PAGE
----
After the National Counterintelligence Center designed and conducted several iterations of a seminar on The Evolution of American Counterintelligence, it became apparent that a well-thought out reader would be ideal to complement the lectures. We concluded that the great abundance of literature on counterintelligence and intelligence is, ironically, one of the main obstacles to understanding our discipline. Most of the current books and articles concern the numerous espionage cases that have plagued our profession over the past few years. The more famous, or infamous, the spy, the more books written. Only a few books endeavored to scrutinize counterintelligence but the treatment was uneven.

Our reader's three volumes cover counterintelligence's past and present. Nevertheless they form a whole: the first volume provides material elucidating counterintelligence's antecedents from the American Revolution to World War II. Volume two focuses on World War II while volume three begins with the Atom Bomb spies and concludes with the latest espionage cases. History is more than background; it is the framework of the present.

We have taken material from official government documents, indictments from several espionage cases, and articles written by professors, scholars and counterintelligence officers. We have abridged some selections while trying not to change the sense of the original but we have not altered the original usage of the English language.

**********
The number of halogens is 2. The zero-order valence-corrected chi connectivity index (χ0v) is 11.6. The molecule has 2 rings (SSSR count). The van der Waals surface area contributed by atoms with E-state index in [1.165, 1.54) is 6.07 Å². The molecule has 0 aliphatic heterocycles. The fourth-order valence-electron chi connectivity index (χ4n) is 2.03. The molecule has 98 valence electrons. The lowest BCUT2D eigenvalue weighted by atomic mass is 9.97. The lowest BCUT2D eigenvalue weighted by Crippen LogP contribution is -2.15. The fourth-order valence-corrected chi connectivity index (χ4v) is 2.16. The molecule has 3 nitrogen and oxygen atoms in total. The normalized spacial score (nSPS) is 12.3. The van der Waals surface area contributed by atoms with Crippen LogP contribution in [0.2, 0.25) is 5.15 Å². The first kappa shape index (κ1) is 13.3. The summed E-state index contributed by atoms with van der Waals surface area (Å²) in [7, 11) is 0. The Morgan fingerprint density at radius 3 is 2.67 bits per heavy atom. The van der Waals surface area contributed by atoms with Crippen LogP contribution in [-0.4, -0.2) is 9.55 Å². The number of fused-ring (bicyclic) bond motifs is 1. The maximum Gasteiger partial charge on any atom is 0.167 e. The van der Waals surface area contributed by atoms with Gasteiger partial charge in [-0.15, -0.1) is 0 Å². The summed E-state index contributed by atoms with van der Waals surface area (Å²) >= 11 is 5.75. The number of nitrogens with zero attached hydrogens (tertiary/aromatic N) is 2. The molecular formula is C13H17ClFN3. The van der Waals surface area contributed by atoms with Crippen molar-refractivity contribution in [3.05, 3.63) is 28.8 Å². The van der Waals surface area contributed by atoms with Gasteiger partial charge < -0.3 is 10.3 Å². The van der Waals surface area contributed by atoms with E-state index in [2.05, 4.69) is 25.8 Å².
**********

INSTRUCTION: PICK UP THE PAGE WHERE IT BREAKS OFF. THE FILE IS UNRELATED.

Each chapter in the three volumes has an introduction, which sketches out the main trends and characteristics of the period in question. There is a chronology with each chapter for volumes one and three, but volume two only has one chronology to cover the entire period. At the end of each chapter is a selected bibliography. We hope this will help you get a sense of the period as a whole. The reader is not all-inclusive and people may disagree with our selections, but at least we hope to have provided sufficient material to entice our colleagues to do further research.

Counterintelligence is a fascinating and challenging discipline. Our response to these challenges is determined, not by the requisites of the immediate situation but by our historical legacy. Thus we urge that the materials presented in the three volumes be read, not as background to the present, but as part of the present itself.

Chapter 1 Chapter 2 Chapter 3 Chapter 4 Main